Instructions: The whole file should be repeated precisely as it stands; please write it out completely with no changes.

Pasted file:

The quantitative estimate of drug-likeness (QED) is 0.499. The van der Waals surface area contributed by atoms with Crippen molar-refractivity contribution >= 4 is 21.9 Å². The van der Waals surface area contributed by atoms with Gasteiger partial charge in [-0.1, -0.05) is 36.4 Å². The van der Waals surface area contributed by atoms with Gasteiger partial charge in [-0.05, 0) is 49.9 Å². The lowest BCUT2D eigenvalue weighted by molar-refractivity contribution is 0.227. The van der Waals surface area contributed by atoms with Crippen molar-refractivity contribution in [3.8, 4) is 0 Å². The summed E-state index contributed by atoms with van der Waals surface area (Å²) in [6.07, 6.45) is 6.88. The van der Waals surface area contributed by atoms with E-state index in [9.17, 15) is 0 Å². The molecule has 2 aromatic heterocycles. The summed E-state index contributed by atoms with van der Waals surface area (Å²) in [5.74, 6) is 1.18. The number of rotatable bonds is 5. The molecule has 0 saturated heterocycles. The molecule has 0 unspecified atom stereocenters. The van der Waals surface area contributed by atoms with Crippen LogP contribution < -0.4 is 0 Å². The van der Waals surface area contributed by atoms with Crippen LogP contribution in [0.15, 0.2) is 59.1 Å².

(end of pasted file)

The quantitative estimate of drug-likeness (QED) is 0.499. The van der Waals surface area contributed by atoms with Crippen molar-refractivity contribution >= 4 is 21.9 Å². The van der Waals surface area contributed by atoms with Gasteiger partial charge in [-0.1, -0.05) is 36.4 Å². The van der Waals surface area contributed by atoms with Gasteiger partial charge in [-0.05, 0) is 49.9 Å². The lowest BCUT2D eigenvalue weighted by molar-refractivity contribution is 0.227. The van der Waals surface area contributed by atoms with Crippen molar-refractivity contribution in [3.8, 4) is 0 Å². The summed E-state index contributed by atoms with van der Waals surface area (Å²) in [6.07, 6.45) is 6.88. The van der Waals surface area contributed by atoms with E-state index in [9.17, 15) is 0 Å². The molecule has 2 aromatic heterocycles. The summed E-state index contributed by atoms with van der Waals surface area (Å²) in [5.74, 6) is 1.18. The number of rotatable bonds is 5. The molecule has 0 saturated heterocycles. The molecule has 0 unspecified atom stereocenters. The van der Waals surface area contributed by atoms with Crippen LogP contribution < -0.4 is 0 Å². The van der Waals surface area contributed by atoms with Crippen LogP contribution in [0.15, 0.2) is 59.1 Å².